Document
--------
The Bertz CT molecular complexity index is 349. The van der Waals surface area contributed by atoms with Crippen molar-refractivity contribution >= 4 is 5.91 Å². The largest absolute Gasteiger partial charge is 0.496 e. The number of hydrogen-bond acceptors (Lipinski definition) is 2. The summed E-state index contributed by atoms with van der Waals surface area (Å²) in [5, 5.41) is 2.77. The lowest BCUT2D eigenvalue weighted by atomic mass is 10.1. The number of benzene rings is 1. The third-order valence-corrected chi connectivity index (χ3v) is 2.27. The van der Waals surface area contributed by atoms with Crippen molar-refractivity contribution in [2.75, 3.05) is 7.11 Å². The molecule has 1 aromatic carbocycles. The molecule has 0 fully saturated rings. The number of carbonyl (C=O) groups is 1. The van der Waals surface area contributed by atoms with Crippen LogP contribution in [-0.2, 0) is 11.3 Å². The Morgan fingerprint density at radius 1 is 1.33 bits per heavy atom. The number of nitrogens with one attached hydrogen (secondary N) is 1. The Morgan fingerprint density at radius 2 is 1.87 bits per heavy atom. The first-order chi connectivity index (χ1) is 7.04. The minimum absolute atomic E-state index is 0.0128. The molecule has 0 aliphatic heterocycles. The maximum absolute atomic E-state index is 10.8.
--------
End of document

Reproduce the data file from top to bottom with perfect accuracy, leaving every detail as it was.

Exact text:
The Bertz CT molecular complexity index is 349. The van der Waals surface area contributed by atoms with Crippen molar-refractivity contribution >= 4 is 5.91 Å². The largest absolute Gasteiger partial charge is 0.496 e. The number of hydrogen-bond acceptors (Lipinski definition) is 2. The summed E-state index contributed by atoms with van der Waals surface area (Å²) in [5, 5.41) is 2.77. The lowest BCUT2D eigenvalue weighted by atomic mass is 10.1. The number of benzene rings is 1. The third-order valence-corrected chi connectivity index (χ3v) is 2.27. The van der Waals surface area contributed by atoms with Crippen molar-refractivity contribution in [2.75, 3.05) is 7.11 Å². The molecule has 1 aromatic carbocycles. The molecule has 0 fully saturated rings. The number of carbonyl (C=O) groups is 1. The van der Waals surface area contributed by atoms with Crippen LogP contribution in [-0.2, 0) is 11.3 Å². The Morgan fingerprint density at radius 1 is 1.33 bits per heavy atom. The number of nitrogens with one attached hydrogen (secondary N) is 1. The Morgan fingerprint density at radius 2 is 1.87 bits per heavy atom. The first-order chi connectivity index (χ1) is 7.04. The minimum absolute atomic E-state index is 0.0128. The molecule has 0 aliphatic heterocycles. The maximum absolute atomic E-state index is 10.8.